I have been busy lately. Doing some major athletic conditioning. You know the type of training that you see on television when they show the football players bending at their knees and running in place. The coach blows the whistle and the padded players jump and turn to their right. The whistle blows again and the players drop to the ground, roll over, and then jump back up. Learning to be on alert. Ready to move, jump, sprint, roll, or dive wherever they need to be for the sake of the team.
Okay, so my athletic conditioning does not look as glamorous as the guys on TV. It does not take place on an open green football field. There are no young athletes standing by my side ready to hit the dirt with me. I don’t have a coach blowing a whistle telling me when or where to turn.
My training takes place in our home. I stand in the kitchen ready to dive, jump, spin, or vault myself into the room that my Dawson occupies, ready to keep him safe or save the room from destruction. A part of my Dawson — a part of his autism — is that he requires a whole heck of a lot of supervision. The type of supervision in which one needs quick reflexes, a loud voice, and a great pair of eyes in the back of your head.
So I came up with a little training list of why I need to be on my A-game for my little guy:
1. I must be able to quickly jump down two flights of stairs and sprint to my bedroom before my Dawson pulls all of my sweaters out of my closet, the magazines from my nightstand, or the vase on the dresser and stuffs them between our bed and the wall.
2. I have to have the ability to climb the same two flights of stairs, taking three steps at a time, and be able to spring off Dawson’s bed to grab crayons and markers from his hand and scream, “No!” to prevent his beautiful artwork from taking over his entire wall.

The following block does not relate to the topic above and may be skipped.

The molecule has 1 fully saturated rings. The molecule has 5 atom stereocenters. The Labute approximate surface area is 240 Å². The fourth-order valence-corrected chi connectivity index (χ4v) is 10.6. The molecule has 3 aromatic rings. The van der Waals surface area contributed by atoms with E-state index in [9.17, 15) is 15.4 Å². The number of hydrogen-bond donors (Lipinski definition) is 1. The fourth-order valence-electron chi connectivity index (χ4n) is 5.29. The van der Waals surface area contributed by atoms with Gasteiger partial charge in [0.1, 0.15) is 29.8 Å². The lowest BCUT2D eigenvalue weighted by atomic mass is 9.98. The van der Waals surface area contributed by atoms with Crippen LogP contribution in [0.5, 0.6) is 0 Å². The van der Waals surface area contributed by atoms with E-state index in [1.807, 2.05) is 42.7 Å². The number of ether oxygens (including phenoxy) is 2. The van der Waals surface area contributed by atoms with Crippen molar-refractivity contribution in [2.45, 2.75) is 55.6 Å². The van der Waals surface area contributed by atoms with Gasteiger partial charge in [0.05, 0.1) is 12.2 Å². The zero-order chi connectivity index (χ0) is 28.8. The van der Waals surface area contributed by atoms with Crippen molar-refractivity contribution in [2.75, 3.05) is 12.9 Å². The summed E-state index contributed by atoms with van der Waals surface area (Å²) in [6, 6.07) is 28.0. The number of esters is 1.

3. It is a requirement to be able to move in a super stealth mode to the bathroom that he is occupying to prevent him from either putting all of the toilet paper in the toilet or block him from drinking water from the toilet. The taking sips from the toilet water is a new one and is requiring additional push ups to be ready to prevent his head from going into the toilet.
4. Number four is a big one. You need the skill of running in place with your hands in front of you, ready to dash or dive to prevent marbles, Q-tips, paint, Legos, or any other small, random, non-edible object from being put in his mouth.
5. Number five covers all of the other darts and dashes that occur off the field in public places, like Target, Lowes, or a our local grocery store. The maneuvers that are needed to keep him from going out the emergency exit in a store and lunges that must be perfected to prevent him from smelling or licking the apples in the produce section of the super market require that some additional sit-ups are built into exercise regime.
But with all training and conditioning comes the cool down. The time when your heart rate has returned to normal. When you stretch and take in all that your body has just accomplished. The time of day when my sweet little boy snuggles under his blankets with me. When he repeats his most beloved lines from his Little People and Little Einstein videos to me. When he puts his cheek next to mine.
And I know that I am not alone in this training. That He is with me during every spin, sprint, and jump. And I lay my hand on top of my sweet Dawson’s freshly washed hair. I kiss his warm forehead. I whisper, “I love you buddy.” And through the dark I hear him put his lips together. I hear his Mmmmmm and his lips part with a smack. His kissing the night. His, “I love you too.”
From the Top 5 comes the one that cannot be measured or counted. It can’t be found without the intense conditioning. It does not come without the tears and sweat. It is the grace. It is the peace. It is the strength that comes from those intense workouts with my little boy. A gift he gives to me.
And as the stars shine on his ceiling from his Twilight turtle.
I squeeze his hand.
I whisper good night.
And I say thank you.
Copyright Cheairs Graves February 8, 2013